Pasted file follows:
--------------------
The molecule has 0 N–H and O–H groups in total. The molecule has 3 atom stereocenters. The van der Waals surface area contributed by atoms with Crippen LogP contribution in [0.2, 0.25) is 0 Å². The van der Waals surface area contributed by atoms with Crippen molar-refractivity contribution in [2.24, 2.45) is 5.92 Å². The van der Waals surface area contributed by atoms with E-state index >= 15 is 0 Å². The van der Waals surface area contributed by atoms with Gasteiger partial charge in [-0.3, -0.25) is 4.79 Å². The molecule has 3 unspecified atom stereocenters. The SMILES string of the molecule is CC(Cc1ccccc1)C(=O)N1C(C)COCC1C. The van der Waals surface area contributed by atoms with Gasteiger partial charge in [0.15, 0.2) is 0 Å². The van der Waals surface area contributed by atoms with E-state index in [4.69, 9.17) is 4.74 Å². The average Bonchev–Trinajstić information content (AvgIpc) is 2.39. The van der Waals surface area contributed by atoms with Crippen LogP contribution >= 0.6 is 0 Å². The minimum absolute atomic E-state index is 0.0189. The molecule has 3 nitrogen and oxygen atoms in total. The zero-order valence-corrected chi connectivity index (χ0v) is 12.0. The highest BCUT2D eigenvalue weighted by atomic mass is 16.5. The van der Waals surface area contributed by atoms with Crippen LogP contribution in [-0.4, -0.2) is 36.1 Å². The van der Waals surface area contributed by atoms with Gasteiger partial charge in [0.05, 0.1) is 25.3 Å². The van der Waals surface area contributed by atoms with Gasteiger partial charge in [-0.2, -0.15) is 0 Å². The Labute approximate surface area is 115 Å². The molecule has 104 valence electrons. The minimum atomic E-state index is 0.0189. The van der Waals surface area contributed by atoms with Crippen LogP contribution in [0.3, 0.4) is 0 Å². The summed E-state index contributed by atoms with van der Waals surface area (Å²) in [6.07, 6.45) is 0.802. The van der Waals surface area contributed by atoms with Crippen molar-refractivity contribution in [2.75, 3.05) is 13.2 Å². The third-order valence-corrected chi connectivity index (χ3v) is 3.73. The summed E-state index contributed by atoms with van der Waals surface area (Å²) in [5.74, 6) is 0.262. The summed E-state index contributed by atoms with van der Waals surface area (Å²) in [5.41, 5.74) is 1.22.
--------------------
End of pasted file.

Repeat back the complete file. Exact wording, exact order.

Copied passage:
The molecule has 0 N–H and O–H groups in total. The molecule has 3 atom stereocenters. The van der Waals surface area contributed by atoms with Crippen LogP contribution in [0.2, 0.25) is 0 Å². The van der Waals surface area contributed by atoms with Crippen molar-refractivity contribution in [2.24, 2.45) is 5.92 Å². The van der Waals surface area contributed by atoms with E-state index >= 15 is 0 Å². The van der Waals surface area contributed by atoms with Gasteiger partial charge in [-0.3, -0.25) is 4.79 Å². The molecule has 3 unspecified atom stereocenters. The SMILES string of the molecule is CC(Cc1ccccc1)C(=O)N1C(C)COCC1C. The van der Waals surface area contributed by atoms with Gasteiger partial charge in [0.15, 0.2) is 0 Å². The van der Waals surface area contributed by atoms with E-state index in [4.69, 9.17) is 4.74 Å². The average Bonchev–Trinajstić information content (AvgIpc) is 2.39. The van der Waals surface area contributed by atoms with Crippen LogP contribution >= 0.6 is 0 Å². The minimum absolute atomic E-state index is 0.0189. The molecule has 3 nitrogen and oxygen atoms in total. The zero-order valence-corrected chi connectivity index (χ0v) is 12.0. The highest BCUT2D eigenvalue weighted by atomic mass is 16.5. The van der Waals surface area contributed by atoms with Crippen LogP contribution in [-0.4, -0.2) is 36.1 Å². The van der Waals surface area contributed by atoms with Gasteiger partial charge in [0.05, 0.1) is 25.3 Å². The van der Waals surface area contributed by atoms with Gasteiger partial charge in [-0.2, -0.15) is 0 Å². The Labute approximate surface area is 115 Å². The molecule has 104 valence electrons. The minimum atomic E-state index is 0.0189. The van der Waals surface area contributed by atoms with Crippen LogP contribution in [0.3, 0.4) is 0 Å². The summed E-state index contributed by atoms with van der Waals surface area (Å²) in [6.07, 6.45) is 0.802. The van der Waals surface area contributed by atoms with Crippen molar-refractivity contribution in [2.75, 3.05) is 13.2 Å². The third-order valence-corrected chi connectivity index (χ3v) is 3.73. The summed E-state index contributed by atoms with van der Waals surface area (Å²) in [5.74, 6) is 0.262. The summed E-state index contributed by atoms with van der Waals surface area (Å²) in [5.41, 5.74) is 1.22.